Christian Leadership Conference’s Poor People’s Campaign, 1968”
Andrew Witt (Edgewood College), “Picking up the hammer’: The community programs and services of the Black Panther party with emphasis on the
Milwaukee branch 1966-1977”
Trapped in Slavery: Exploitation and Values in the Antebellum South
Chair: David Brown (Manchester)
Emily West (Reading), “She is dissatisfied with her present condition:” requests for voluntary enslavement in the antebellum American South.”
Michael Tadman (Liverpool), “The reputation of the slave trader: white antebellum mindsets and the commodification of black people.”
Stephen Kenny (Liverpool) “All the advantage of demonstration over conjecture:” Anatomy autopsy, and penal dissection of the enslaved in the Old South”
Alex Hobbs (Anglia Ruskin), “Strength and Physicality as the Masculine Ideal in John Irving’s The Hotel New Hampshire”
Emma Ruckley (Oxford), “The American Male: Stud or Dud? Representations of Masculinity in 1950s Popular Culture?”
James Reibman (Lafayette College), “Wertham and Masculinity”
Defining US Foreign Policy
Sandra Scanlon (UCD), “Snatching Victory: Building a conservative foreign policy consensus after Vietnam”
Alex Miles (Salford), “From Pygmies and Pariahs to the Axis of Evil: The US approach to Rogue States”
Lane Crothers (Illinois State), “The Essential Nation: Explaining American Public Support for US Foreign Policy”
American Film Representation / Representing America on Film
Anna Claydon (Leicester), “When did Mr Collins become the Ugly American? Representing America in the films of Gurinder Chadha”
Melissa Anyiwo (Tennessee), “New Women in Old Shoes – Mammy as Hero in the Matrix Trilogy”
Sebastiano Marco Ciccio (Messina), “The Representation Of Italian Immigrants In American Silent Films: 1896-1930”
The Beat Generation
Chair: Polina Mackay (University of Cyprus)
Oliver Harris (Keele) “Cutting Up the Beat Hotel”
Franca Bellarsi (Universite Libre de Bruxelles), “From Blake to Buddha: Allen Ginsberg Journey ‘Through the Grapes of Wrath’”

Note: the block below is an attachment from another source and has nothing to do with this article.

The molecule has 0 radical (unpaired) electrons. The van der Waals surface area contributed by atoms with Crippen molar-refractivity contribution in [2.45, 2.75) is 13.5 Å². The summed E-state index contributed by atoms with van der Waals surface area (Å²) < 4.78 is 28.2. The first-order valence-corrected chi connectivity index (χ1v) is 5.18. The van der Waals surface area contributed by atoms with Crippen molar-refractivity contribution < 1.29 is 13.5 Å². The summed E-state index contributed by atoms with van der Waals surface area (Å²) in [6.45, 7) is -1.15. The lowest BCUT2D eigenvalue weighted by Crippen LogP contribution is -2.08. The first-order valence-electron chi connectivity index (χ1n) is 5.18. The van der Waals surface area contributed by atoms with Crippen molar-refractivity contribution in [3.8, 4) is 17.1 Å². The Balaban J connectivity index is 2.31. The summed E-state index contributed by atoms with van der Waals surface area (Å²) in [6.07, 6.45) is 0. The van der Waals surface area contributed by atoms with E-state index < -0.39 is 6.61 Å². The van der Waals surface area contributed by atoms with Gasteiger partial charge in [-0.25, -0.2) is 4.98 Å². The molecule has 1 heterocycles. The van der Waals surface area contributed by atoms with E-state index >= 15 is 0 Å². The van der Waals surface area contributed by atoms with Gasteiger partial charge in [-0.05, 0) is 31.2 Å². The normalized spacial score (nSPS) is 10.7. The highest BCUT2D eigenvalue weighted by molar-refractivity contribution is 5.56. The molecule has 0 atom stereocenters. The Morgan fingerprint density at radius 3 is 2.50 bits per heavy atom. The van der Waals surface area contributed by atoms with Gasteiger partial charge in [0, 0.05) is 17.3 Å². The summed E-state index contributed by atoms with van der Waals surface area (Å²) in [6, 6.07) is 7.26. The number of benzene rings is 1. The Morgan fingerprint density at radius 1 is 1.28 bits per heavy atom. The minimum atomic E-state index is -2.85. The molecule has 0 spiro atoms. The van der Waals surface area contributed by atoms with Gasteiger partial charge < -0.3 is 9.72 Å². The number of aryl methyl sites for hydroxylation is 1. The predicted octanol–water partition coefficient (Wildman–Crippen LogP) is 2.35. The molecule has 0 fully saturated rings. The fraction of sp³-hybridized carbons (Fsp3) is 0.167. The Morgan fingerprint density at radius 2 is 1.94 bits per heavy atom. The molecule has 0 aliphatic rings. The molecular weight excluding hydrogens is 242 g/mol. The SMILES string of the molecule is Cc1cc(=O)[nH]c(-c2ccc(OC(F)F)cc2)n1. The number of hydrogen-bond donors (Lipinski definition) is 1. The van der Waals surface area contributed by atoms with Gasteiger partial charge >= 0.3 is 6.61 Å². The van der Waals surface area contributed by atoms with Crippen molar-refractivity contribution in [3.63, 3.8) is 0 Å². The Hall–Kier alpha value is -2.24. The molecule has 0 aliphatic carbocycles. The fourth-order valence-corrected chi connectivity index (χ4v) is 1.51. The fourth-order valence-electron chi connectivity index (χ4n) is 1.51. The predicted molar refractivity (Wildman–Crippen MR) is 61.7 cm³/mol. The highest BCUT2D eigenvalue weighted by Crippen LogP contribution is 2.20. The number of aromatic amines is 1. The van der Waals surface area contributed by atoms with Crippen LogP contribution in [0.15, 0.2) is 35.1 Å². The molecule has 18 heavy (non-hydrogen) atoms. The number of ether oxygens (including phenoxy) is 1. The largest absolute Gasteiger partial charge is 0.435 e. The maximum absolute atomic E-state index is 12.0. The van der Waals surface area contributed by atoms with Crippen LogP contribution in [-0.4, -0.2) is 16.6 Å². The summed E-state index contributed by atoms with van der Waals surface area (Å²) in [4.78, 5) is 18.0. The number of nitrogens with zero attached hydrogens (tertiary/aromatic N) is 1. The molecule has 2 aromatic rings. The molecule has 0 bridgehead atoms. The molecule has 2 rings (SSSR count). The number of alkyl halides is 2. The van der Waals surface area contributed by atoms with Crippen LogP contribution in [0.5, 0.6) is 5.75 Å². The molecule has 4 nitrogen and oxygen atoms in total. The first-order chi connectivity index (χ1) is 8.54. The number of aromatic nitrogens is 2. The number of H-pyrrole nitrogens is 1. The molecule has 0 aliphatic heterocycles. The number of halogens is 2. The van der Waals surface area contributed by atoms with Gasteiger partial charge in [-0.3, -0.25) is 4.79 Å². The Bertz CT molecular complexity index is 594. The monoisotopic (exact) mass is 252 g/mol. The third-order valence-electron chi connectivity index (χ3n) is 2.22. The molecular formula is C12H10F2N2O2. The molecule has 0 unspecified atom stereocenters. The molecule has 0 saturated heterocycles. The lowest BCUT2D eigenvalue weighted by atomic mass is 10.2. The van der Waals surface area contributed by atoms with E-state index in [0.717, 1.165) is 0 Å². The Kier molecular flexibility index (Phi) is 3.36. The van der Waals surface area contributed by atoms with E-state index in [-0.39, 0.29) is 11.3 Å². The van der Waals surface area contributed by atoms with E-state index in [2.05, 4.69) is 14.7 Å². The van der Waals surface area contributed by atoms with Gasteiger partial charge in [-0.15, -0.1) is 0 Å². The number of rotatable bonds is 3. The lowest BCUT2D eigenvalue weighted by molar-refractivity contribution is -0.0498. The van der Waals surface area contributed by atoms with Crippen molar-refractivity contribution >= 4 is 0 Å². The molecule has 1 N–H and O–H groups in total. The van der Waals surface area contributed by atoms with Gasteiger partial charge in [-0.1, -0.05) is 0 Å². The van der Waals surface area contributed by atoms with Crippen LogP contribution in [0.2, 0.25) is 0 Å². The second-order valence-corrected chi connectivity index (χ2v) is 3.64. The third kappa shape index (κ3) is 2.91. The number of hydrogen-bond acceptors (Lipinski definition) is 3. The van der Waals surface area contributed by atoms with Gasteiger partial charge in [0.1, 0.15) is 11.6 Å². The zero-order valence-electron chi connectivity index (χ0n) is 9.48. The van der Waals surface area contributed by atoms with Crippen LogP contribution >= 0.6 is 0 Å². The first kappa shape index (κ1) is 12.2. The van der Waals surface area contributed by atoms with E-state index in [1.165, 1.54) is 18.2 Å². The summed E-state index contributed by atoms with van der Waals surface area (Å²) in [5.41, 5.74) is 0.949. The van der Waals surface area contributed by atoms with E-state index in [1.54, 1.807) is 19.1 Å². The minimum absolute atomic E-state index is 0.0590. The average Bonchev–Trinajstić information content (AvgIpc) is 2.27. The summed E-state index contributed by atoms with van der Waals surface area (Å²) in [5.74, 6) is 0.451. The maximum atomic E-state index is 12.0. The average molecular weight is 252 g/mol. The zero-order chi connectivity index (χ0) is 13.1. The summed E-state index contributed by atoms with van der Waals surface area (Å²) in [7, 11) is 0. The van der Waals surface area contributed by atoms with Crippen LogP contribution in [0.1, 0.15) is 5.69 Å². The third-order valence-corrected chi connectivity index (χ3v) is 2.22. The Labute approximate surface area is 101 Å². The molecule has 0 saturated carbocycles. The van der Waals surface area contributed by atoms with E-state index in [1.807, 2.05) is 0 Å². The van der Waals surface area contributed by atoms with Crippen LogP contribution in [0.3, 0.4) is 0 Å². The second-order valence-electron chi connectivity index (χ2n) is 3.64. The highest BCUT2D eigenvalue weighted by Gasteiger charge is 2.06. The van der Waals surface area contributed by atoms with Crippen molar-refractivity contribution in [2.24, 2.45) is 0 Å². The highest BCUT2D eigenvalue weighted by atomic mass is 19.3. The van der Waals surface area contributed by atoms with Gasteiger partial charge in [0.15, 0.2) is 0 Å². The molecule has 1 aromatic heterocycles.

Bent Sorensen (Aalborg) “The Beats as Cultural Others / Exotics in Recent Memoirs by Exile Poets”
Literature and the West
Sarah Barnsely (Goldsmiths) “Sawmills and sand: Mary Barnard’s northwestern poetics”
Luigi Fidanza (Manchester Metropolitan), “Resisting the New West?: Nostalgia, Displacement and the Domestic in Cormac McCarthy’s No Country for Old Men.”
Ben Moderate (Independent Scholar), “Logos and Low Ghost: Jack Spicer’s Western Language”
Chair: Martin Halliwell (Leicester)
Sarah Davison (Oxford), “The Spectra Hoax: Parody and American Modernism”
Mark Whalan (Exeter), “The Majesty of the Moment: Photography and Subjectivity in Paul Strand and Sherwood Anderson”
Catherine O’Hara (Ulster), “Reading Harlem’s Women: Graphic Design and the Imaging of Black Women during the Harlem Renaissance”
Heidi Slettedahl Macpherson (Central Lancashire), “Revisiting the Family: Anne Tyler’s The Accidental Tourist
Janet Beer (Manchester Metropolitan), “Anne Tyler: Families, Food and Ritual”
Ann Hurford (Nottingham), “‘Finger exercises for your novels”: the uncollected short stories of Ann Tyler”
3:00 – 3:30pm Tea
3:30 – 5:00pm SESSION 8
Church and Social Change in the Twentieth Century
Emma Long (Kent), “Religious Neutrality or Religious Favouritism? The 1984 Equal Access Act”
Mark Newman (Edinburgh), “The North Carolina Catholic Church and Desegregation, 1951-1974”
Randall Stephens (Eastern Nazarene College), “Same as It Ever Was?: Southern Pentecostalism at 100.”
Distortions in the Representation of Slavery
Becky Fraser (UEA), “Dere wuzn nothin’ she didn’ know ‘bout dyein: Memories of Enslaved Female Work as Recollected in the W.P.A. Narratives”
Phyllis Thompson Reid (Harvard), “The Open Sesame to Every Soul: Slavery and the Idea of Romance in Nineteenth-Century America”